01 Sep Inspired to dance
Recreational dancers can feel trepidation returning to a dance class after many years without regular practice. I find that our love and passion for dance never leaves us – it’s an integral part of our identity. The hardest part of returning to class after a long break, is for a person to give themselves permission live their dream of dancing again, for the sheer pleasure of performing and living each dance moment.
This spirit of dance needs to be nurtured, if not celebrated. Older dancers are now well represented in the ballet class community. Many returners are surprised at how much has changed about the technique, as research from physiotherapy and a clearer understanding of alignment and building technique, enables us to dance safely and build strength.
Thankfully, there’s been a resurgence in dance for adults of all ages. And regional dance organisations, like People Dancing, Dance UK and Pavilion Dance South West, and a growing number of freelance teachers, truly value the expression and life experience that older dancers can bring to both class and performance. This spirit needs to be nurtured, if not celebrated. There’s a lot to offer here.
New and passionate dance communities are being formed by older people who adore dancing. They’re joining online groups, choreographic workshops, finding personal headspace through moving to music, and also see the opportunities dance offers for health and wellbeing.
A big part of dance training is visualisation and interpreting how to express the way a movement is performed and felt. Teachers can show technically how to develop the muscle power, and the stages to presenting a step correctly. But it is the feeling and inspiration from within the dancer that brings that movement to life and gives it a more profound meaning to the observer.
In the UK, it’s interesting that older dancers still identify with the role models they went to see on stage as children, or reading about in ballet annuals. When dancing in class, they are not dancing alone. In their mind’s eye, they are on the journey guided by the dancers they loved watching: – Margot Fonteyn, Moira Sheerer, Antoinette Sibley, Doreen Wells, Leslie Collier, Lynn Seymour, Rudolf Nureyev, Anthony Dowell, Wayne Eagling, Wayne Sleep and John Gilpin were some of the biggest names in British ballet.
Some of the most appealing ballet images appeared in children’s Christmas annuals. The Girl World Book of Ballet, and the Princess Annuals were popular gifts in the 1950s, 60s and 70s. They followed the rough and ready, but often glamorously depicted stage lifestyles of dancers on tour with The Royal Ballet, Sadlers Wells RB or the London Festival Ballet. Many also loved global leaders such as Renee (Zizi) Jeanmaire and Roland Petit of the French School, Balanchine’s New York City Ballet, and dancers Maria Tallchief, Jacques D’Ambiose, Gelsey Kirkland or Mikhail Baryshnikov.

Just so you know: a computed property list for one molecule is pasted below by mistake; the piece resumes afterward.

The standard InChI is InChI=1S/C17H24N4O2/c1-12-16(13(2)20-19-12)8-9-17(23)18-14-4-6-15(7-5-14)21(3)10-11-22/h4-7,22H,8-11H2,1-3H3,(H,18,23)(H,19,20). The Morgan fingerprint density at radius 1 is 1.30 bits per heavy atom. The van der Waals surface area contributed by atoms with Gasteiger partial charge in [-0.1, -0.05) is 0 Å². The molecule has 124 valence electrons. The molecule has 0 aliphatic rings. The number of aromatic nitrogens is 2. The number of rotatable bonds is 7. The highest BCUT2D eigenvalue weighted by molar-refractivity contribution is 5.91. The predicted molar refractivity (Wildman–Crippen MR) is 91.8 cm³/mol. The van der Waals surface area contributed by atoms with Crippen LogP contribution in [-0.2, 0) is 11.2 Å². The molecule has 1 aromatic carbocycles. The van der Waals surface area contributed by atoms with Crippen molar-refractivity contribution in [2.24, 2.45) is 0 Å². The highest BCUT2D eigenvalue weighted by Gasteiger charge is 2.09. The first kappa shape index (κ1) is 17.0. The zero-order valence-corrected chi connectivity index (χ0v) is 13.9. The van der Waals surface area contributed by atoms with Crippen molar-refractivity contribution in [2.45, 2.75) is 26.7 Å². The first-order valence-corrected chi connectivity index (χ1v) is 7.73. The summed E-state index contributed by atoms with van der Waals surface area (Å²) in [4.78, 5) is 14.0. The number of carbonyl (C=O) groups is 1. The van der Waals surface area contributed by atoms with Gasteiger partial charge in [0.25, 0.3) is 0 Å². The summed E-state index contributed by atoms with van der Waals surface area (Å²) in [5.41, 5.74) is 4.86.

For others it’s the magical movie stars that led them to take up dance: Gene Kelly, Cyd Charisse, Ginger Rogers, Bob Fosse or Leslie Caron. The list could easily be extended to add globally outstanding dancers from the Stuttgart, Bejart, Netherlands and Cuban ballet companies –they all did exciting work.
Then there are the choreographers and the costumes from great ballets and how they change how you move. The heavy brocade of the baroque era, the first pointe shoes belonging to Marie Taglioni of the romantic period (La Sylphide), Isadora Duncan’s refreshing freedom of movement in Greek style chiffon, Leon Bakst’s costumes for Apres Midi D’une Faune, or the 1940s modernism of Ashton’s Symphonic Variations.
Those gorgeous memories are often wrapped up with our happiest experiences of dancing – just stored away until we hear the music again we love, or experience re-interpreting a variation in class.
In our classes, we bring life to movement, through music, storytelling, and stagecraft – we are practising a lyrical art form. As a teacher, I try to choreograph exercises, or even short centre variations, which capture the essence of the great ballet works. That way we access the living and breathing experience of the intent of that work, by combining our personal interpretation and feeling for the movement.
In the studio, we interpret the story behind the music, we learn stagecraft, working with light and space to emphasise our movements and capture an audience’s imagination.
Even for a regular class, it’s worth rethinking how we can tell a story by transforming an exercise, or capture the essence of the great ballet solo or variation. For instance, the upper body lift and ceremony of a Baroque court dance can change the inference of simple tendu and plie.A tango style flick of the leg or turn of the face, can make travelling tendus more of a Tango inspired tale. Bourees and a flowing port de bras on the demi-pointes can capture the ethereal floating of a corps de ballet. Creating an enchainement that captures the essence of music through time and space, or simplifying choreography of an established work, so that it’s open to older dancers to express, helps us to communicate dance, and all its wonder, with true passion.
The Over 50’s Ballet Barre returns on Zoom with Pavilion Dance South West for 6 weeks from Tuesday, 15th September at 10.30am. Please book with PDSW: https://www.pdsw.org.uk/ or contact Natasha Tobin.